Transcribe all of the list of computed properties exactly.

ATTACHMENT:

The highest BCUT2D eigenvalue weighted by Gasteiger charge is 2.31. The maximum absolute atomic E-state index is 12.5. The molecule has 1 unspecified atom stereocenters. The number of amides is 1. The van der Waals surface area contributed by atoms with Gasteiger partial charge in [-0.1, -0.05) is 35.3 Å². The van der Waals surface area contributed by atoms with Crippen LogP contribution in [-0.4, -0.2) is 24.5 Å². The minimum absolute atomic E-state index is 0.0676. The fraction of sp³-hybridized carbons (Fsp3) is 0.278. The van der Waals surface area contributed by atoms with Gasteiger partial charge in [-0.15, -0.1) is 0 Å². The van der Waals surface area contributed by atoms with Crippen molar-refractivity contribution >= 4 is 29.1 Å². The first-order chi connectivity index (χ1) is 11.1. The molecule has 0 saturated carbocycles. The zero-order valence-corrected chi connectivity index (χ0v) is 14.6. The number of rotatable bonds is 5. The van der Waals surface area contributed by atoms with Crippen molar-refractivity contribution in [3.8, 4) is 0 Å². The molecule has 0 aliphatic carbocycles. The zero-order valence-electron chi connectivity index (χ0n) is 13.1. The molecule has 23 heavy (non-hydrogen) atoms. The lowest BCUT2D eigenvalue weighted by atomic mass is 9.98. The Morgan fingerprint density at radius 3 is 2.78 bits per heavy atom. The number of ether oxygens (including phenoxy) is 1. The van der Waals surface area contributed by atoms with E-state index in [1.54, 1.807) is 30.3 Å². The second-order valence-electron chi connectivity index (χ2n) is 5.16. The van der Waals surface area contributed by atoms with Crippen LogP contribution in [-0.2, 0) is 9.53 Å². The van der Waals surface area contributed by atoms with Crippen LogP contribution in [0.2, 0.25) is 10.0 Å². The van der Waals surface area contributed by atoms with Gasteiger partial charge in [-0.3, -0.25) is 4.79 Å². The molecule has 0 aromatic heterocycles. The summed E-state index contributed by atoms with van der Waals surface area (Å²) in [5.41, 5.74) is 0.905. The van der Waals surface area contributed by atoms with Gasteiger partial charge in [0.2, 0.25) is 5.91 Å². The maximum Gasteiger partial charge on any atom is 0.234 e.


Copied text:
The highest BCUT2D eigenvalue weighted by Gasteiger charge is 2.31. The maximum absolute atomic E-state index is 12.5. The molecule has 1 unspecified atom stereocenters. The number of amides is 1. The van der Waals surface area contributed by atoms with Gasteiger partial charge in [-0.1, -0.05) is 35.3 Å². The van der Waals surface area contributed by atoms with Crippen LogP contribution in [-0.4, -0.2) is 24.5 Å². The minimum absolute atomic E-state index is 0.0676. The fraction of sp³-hybridized carbons (Fsp3) is 0.278. The van der Waals surface area contributed by atoms with Gasteiger partial charge in [-0.15, -0.1) is 0 Å². The van der Waals surface area contributed by atoms with Crippen molar-refractivity contribution >= 4 is 29.1 Å². The first-order chi connectivity index (χ1) is 11.1. The molecule has 0 saturated carbocycles. The zero-order valence-corrected chi connectivity index (χ0v) is 14.6. The number of rotatable bonds is 5. The van der Waals surface area contributed by atoms with Crippen molar-refractivity contribution in [3.8, 4) is 0 Å². The molecule has 0 aliphatic carbocycles. The zero-order valence-electron chi connectivity index (χ0n) is 13.1. The molecule has 23 heavy (non-hydrogen) atoms. The lowest BCUT2D eigenvalue weighted by atomic mass is 9.98. The Morgan fingerprint density at radius 3 is 2.78 bits per heavy atom. The number of ether oxygens (including phenoxy) is 1. The van der Waals surface area contributed by atoms with E-state index in [1.54, 1.807) is 30.3 Å². The second-order valence-electron chi connectivity index (χ2n) is 5.16. The van der Waals surface area contributed by atoms with Crippen LogP contribution in [-0.2, 0) is 9.53 Å². The van der Waals surface area contributed by atoms with Crippen LogP contribution in [0.2, 0.25) is 10.0 Å². The van der Waals surface area contributed by atoms with Gasteiger partial charge in [-0.3, -0.25) is 4.79 Å². The molecule has 0 aromatic heterocycles. The summed E-state index contributed by atoms with van der Waals surface area (Å²) in [5.41, 5.74) is 0.905. The van der Waals surface area contributed by atoms with Gasteiger partial charge in [0.2, 0.25) is 5.91 Å². The maximum Gasteiger partial charge on any atom is 0.234 e.